Why is “bear gall bladder uses” a popular search term today? Last night, a new show premiered on the National Geographic Channel. The show, aptly named “Wild Justice,” follows California game wardens as they carry out their duties.
Last night’s show took viewers on a detailed operation to catch bear poachers. Bears have become a valuable commodity. Some people will pay thousands of dollars for a dead bear. This is due to a popular belief that bear gall bladders can cure everything from fevers to liver disease. Unfortunately, this isn’t the first time an animal has been exploited in the name of traditional Chinese medicine (TCM).
Tigers bone used for arthritis cure
In 2008, The Telegraph reported on the making of tiger wine as a cure for arthritis. Authorities found that certain “zoos” were marketing this cure, using the bones of tigers who expired in captivity. This practice could be described as questionable at best, criminal at worst. Certainly it’s no better than poaching bears for their gall bladders, since it encourages exploitation by acceptance.
Musk deer used for perfume, circulation issues, and more
Many of us are guilty of wearing heady musk-scented perfume. Did you know these scents are made from the glands of musk deer, a soon-to-be-extinct species? TCM has long used musk as a cure for circulatory issues and much more. Illegal trade in musk deer is gaining in popularity.
The problem? Due to an increase in human population and the lust for musk, the natural habitat of musk deer is decreasing and taking them with it.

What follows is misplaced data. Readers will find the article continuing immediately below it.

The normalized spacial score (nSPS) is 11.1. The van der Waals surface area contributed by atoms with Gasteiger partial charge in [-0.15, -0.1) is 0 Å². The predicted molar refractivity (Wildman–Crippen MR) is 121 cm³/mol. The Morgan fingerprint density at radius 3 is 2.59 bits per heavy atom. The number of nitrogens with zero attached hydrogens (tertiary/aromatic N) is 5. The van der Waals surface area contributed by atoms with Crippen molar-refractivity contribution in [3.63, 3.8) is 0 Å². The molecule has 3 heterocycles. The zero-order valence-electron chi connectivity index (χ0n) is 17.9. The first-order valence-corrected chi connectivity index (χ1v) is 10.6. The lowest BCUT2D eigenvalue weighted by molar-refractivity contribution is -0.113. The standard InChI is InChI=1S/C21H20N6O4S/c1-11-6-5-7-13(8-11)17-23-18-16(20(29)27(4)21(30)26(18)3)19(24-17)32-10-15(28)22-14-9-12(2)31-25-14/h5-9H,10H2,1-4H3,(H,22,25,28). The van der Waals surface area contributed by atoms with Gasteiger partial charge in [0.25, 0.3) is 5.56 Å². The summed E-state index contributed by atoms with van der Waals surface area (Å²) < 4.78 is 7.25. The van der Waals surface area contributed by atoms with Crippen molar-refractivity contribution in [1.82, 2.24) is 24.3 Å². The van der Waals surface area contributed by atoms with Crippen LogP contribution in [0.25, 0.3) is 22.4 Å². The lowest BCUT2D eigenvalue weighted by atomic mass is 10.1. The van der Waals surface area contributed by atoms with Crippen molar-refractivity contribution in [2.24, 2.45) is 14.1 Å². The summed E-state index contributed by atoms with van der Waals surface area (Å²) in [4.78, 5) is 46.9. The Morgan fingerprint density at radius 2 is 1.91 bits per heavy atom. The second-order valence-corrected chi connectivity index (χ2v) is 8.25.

Rhinoceros horn used for fever and convulsions
The use of rhinoceros horn in traditional Chinese medicine is largely responsible for the near-extinction of the species. Rhino horn is touted as a cure for flu, fever and convulsions. Unfortunately, it seems the rhino has been brought to the verge of extinction for no apparent reason.
There is absolutely no evidence to support the health claims of TCM practitioners. This makes rhino poaching an even greater crime than the exploitation of bears for gall bladders or musk deer for their precious glands. Still, it doesn’t excuse the other crimes, since humane alternative medicines are available.
What happens now?
I’ve long been an advocate for natural cures, but I draw the line when it comes to animal exploitation. There are many more humane medicinal cures for afflictions such as liver disease. You can read about some of them here.
I’m sure National Geographic chose to feature bear poaching on “Wild Justice” for good reason. Hopefully it will bring the practice of using bear gall bladder as a TCM cure to light. Meanwhile, it’s best to remember natural cures aren’t always humane cures.